China, in the early years of the Cultural Revolution. College student Chen Zhen (Feng Shaofeng, a good decade too old for the role) is sent from Beijing to the wilds of Inner Mongolia, where he becomes obsessed with the local wolves, going so far as to adopt a pup to raise as his own. It would take a director on the order of Nicholas Ray to make sense of this grab bag of landscapes and wannabe-mythopoeic themes, but the most Jean-Jacques Annaud can seem to do with the material—drawn from a popular autobiographical novel by academic Lü Jiamin—is to compose sun-dappled telephoto close-ups through swaying steppe grass, while late composer James Horner does the heavy lifting. The choice of 3-D as a shooting format may seem conceptually spot-on for a movie about the appeal of vast stretches of open land, but here it rarely does more than add a pop-up book foreground layer.
The French-born Annaud has carved out an unusual niche for himself as a director of middlebrow international co-productions on subjects that are occasionally exotic or eclectic enough to sustain interest on their own, but for all the mythic heft he puts on his characters—be it the wayward cavemen of Quest For Fire or the dueling snipers of Enemy At The Gates—he’s never really managed the pure, image-making sweep needed to back it up. Wolf Totem’s drama is too dimly incidental and its characters are too unmotivated and paper-thin for either to register as anything more than a series of nested metaphors—for man and nature, the Han and the Mongols, the present and the nobly primitive past, and so on and so forth. (The title is the giveaway; perhaps Symbolic Animal was deemed too on-the-nose.) At the same time, the movie lacks the kind of animating vision that would make its big-screen National Geographic covers—riders racing across sloping landscapes, gazing animals, women smiling with cheeks raw and red from the incessant wind—into something more.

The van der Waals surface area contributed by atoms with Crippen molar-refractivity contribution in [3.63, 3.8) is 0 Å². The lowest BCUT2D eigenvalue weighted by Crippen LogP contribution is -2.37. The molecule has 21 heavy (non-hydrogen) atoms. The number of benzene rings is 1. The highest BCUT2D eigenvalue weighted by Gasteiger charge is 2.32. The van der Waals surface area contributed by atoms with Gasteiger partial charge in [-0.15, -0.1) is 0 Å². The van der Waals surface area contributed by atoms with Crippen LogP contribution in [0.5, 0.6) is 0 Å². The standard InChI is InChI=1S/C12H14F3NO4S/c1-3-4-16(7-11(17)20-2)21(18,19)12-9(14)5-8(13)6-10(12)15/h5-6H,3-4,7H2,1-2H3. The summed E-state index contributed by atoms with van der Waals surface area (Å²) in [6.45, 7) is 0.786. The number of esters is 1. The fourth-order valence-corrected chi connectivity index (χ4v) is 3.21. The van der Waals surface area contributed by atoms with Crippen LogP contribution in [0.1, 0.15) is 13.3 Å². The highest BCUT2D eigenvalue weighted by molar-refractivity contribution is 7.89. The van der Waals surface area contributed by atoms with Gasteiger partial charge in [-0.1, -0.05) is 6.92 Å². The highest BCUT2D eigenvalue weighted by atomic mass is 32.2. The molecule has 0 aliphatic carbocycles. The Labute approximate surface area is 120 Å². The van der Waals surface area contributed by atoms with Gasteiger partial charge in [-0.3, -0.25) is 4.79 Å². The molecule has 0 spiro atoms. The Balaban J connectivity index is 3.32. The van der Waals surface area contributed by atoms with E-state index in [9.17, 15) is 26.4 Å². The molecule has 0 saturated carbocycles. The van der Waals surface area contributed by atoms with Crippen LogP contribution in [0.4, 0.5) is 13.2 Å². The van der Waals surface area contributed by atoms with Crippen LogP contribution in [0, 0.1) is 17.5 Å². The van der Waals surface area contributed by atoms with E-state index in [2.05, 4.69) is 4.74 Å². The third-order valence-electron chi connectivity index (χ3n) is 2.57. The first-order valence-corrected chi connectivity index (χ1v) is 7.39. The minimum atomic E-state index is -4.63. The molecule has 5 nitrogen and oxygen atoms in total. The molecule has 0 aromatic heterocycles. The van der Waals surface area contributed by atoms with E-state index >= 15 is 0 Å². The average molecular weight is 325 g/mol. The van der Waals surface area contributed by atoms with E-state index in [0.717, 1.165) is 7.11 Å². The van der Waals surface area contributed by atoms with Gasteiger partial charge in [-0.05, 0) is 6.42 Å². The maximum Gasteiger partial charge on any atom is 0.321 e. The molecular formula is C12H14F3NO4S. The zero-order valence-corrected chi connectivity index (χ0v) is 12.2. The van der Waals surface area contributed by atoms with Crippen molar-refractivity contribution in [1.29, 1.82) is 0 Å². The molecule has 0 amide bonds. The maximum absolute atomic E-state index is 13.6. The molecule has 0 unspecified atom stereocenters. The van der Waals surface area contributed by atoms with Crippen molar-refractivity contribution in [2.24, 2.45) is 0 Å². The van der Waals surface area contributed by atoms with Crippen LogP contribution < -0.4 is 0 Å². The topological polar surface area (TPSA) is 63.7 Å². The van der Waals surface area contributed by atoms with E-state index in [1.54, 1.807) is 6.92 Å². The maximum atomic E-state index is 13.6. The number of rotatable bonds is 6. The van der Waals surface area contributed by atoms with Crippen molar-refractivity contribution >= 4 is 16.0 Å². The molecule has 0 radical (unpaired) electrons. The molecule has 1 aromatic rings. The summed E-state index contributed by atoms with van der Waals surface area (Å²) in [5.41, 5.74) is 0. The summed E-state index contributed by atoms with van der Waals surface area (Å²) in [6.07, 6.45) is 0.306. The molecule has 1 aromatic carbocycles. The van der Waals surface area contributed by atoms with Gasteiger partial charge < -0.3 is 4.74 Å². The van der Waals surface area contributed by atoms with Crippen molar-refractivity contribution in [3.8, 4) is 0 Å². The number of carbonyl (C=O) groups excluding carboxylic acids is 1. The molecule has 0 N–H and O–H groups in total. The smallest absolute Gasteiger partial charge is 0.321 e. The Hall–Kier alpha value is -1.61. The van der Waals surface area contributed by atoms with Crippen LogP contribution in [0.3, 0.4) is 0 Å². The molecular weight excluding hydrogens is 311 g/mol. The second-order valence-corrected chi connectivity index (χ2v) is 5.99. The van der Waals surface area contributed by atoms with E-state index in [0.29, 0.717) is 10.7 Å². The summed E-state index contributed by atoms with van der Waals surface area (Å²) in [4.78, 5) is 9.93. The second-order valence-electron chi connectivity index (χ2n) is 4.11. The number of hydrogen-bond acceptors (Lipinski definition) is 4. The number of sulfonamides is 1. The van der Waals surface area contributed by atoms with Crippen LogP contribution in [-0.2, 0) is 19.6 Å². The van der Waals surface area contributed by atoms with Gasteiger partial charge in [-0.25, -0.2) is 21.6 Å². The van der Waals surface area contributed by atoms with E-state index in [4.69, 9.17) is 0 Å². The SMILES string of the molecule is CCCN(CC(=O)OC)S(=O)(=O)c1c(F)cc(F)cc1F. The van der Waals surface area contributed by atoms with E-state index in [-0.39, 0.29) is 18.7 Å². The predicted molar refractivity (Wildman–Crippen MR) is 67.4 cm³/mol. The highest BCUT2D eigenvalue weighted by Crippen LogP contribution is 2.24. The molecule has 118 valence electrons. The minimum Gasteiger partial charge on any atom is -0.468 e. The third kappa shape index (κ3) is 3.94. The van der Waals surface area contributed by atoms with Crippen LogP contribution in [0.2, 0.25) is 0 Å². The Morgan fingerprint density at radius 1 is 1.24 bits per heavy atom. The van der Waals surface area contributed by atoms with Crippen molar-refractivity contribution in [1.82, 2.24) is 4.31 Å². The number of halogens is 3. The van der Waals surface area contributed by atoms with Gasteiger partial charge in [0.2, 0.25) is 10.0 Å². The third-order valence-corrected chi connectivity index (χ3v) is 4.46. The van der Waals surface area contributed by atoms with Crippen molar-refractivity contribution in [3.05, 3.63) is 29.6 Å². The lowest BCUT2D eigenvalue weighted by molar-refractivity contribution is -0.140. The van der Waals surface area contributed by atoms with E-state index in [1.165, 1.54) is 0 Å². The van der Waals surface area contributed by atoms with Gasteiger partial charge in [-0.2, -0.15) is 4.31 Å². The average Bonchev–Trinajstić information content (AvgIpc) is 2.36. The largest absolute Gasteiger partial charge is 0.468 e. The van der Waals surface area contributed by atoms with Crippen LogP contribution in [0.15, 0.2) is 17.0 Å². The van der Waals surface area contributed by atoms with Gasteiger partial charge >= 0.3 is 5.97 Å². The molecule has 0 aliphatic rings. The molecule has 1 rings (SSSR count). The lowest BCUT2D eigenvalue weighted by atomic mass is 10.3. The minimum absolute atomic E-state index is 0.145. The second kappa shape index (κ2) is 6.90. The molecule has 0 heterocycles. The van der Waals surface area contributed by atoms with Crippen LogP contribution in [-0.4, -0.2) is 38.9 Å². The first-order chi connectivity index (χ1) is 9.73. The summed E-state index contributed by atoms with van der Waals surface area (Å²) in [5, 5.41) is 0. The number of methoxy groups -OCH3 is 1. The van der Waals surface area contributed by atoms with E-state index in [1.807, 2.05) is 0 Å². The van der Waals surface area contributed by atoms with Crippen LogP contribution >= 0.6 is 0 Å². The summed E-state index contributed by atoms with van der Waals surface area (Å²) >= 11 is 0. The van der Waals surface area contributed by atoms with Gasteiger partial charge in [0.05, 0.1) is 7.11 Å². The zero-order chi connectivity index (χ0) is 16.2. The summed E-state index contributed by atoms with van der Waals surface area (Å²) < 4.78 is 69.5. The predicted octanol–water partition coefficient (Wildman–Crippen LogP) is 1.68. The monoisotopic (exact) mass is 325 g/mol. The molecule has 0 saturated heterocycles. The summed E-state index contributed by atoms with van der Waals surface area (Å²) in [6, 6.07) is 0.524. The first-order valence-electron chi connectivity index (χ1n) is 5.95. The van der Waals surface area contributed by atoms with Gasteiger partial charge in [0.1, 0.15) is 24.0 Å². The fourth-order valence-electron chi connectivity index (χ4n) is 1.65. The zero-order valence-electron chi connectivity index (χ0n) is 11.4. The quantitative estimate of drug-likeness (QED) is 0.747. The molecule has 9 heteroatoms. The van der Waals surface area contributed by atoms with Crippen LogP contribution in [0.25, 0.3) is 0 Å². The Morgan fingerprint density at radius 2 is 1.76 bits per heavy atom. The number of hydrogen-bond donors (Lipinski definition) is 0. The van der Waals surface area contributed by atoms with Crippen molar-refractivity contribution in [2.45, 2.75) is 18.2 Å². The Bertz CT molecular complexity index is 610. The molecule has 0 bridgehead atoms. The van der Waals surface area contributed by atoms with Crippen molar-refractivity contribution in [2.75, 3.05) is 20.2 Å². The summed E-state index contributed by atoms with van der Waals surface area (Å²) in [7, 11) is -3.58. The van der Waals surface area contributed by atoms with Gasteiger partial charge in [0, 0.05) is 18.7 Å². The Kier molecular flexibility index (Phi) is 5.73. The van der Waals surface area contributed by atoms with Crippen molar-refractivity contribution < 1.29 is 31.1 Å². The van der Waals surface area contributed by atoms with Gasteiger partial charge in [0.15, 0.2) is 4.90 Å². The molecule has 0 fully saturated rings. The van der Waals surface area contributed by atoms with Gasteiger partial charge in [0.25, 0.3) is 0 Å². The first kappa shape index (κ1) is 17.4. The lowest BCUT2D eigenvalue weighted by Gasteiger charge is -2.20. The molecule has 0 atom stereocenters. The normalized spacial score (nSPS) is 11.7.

All of this amounts to a movie without much of a reason to be, unless the viewer considers “don’t upset the balance of nature” and “modernity isn’t all that great” to be profound insights. (When it comes to the Cultural Revolution, this state-backed project is very tactful, for lack of a better word.) Without a center, all Wolf Totem can offer are mild audiovisual pleasures: Horner’s score, perhaps the best work of the late composer’s final decade; Basenzhabu’s performance as Bilig, the fatherly leader of the Mongolian shepherd community where Chen Zhen is relocated with his buddy Yang Ke (Shawn Dou); a snowstorm attack by the wolves, driven to hunger after one of the locals trades the location of their food store in exchange for a transistor radio; the movie’s endearing reliance on fuddy-duddy ’70s zoom-ins and dummy wolves. (The dummy designer is even given opening-credits billing.) It sets out to take the viewer on a journey, but ends up giving them little more than a pleasantly diverting sight-seeing tour. There are worse ways to spend two hours. Better ones, too.